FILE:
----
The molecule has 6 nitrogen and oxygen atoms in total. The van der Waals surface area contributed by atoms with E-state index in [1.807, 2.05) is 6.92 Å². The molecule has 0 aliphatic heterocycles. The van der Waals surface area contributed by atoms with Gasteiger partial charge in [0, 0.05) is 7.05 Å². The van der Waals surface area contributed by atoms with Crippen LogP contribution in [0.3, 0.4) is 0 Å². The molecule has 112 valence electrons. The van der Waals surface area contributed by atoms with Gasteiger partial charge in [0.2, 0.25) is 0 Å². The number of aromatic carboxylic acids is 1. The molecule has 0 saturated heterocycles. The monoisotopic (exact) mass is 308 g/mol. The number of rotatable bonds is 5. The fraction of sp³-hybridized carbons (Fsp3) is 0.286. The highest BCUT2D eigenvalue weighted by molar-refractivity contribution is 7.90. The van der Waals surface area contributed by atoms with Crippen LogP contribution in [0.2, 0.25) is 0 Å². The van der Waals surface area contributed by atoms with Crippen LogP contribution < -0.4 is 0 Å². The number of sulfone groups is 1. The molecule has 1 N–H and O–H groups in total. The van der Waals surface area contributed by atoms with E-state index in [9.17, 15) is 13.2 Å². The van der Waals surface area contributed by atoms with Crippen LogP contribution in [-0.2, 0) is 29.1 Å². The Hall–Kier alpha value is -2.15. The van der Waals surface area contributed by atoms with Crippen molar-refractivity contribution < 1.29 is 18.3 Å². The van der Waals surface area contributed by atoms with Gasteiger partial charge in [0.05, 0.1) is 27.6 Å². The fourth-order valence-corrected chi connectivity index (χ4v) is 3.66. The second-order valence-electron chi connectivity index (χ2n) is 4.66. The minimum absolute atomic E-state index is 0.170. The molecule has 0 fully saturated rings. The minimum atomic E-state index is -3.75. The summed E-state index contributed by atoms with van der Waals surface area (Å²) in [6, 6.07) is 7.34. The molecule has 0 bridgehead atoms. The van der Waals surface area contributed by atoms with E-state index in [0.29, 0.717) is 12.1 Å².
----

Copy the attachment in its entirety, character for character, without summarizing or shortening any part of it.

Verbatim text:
The molecule has 6 nitrogen and oxygen atoms in total. The van der Waals surface area contributed by atoms with E-state index in [1.807, 2.05) is 6.92 Å². The molecule has 0 aliphatic heterocycles. The van der Waals surface area contributed by atoms with Gasteiger partial charge in [0, 0.05) is 7.05 Å². The van der Waals surface area contributed by atoms with Crippen LogP contribution in [0.3, 0.4) is 0 Å². The molecule has 112 valence electrons. The van der Waals surface area contributed by atoms with Gasteiger partial charge in [0.2, 0.25) is 0 Å². The number of aromatic carboxylic acids is 1. The molecule has 0 saturated heterocycles. The monoisotopic (exact) mass is 308 g/mol. The number of rotatable bonds is 5. The fraction of sp³-hybridized carbons (Fsp3) is 0.286. The highest BCUT2D eigenvalue weighted by molar-refractivity contribution is 7.90. The van der Waals surface area contributed by atoms with Crippen LogP contribution in [0.2, 0.25) is 0 Å². The van der Waals surface area contributed by atoms with Crippen LogP contribution < -0.4 is 0 Å². The number of sulfone groups is 1. The molecule has 1 N–H and O–H groups in total. The van der Waals surface area contributed by atoms with E-state index in [9.17, 15) is 13.2 Å². The van der Waals surface area contributed by atoms with Crippen LogP contribution in [-0.2, 0) is 29.1 Å². The Hall–Kier alpha value is -2.15. The van der Waals surface area contributed by atoms with Crippen molar-refractivity contribution < 1.29 is 18.3 Å². The van der Waals surface area contributed by atoms with Gasteiger partial charge in [0.05, 0.1) is 27.6 Å². The fourth-order valence-corrected chi connectivity index (χ4v) is 3.66. The second-order valence-electron chi connectivity index (χ2n) is 4.66. The minimum absolute atomic E-state index is 0.170. The molecule has 0 fully saturated rings. The minimum atomic E-state index is -3.75. The summed E-state index contributed by atoms with van der Waals surface area (Å²) in [6, 6.07) is 7.34. The molecule has 0 bridgehead atoms. The van der Waals surface area contributed by atoms with E-state index in [0.29, 0.717) is 12.1 Å².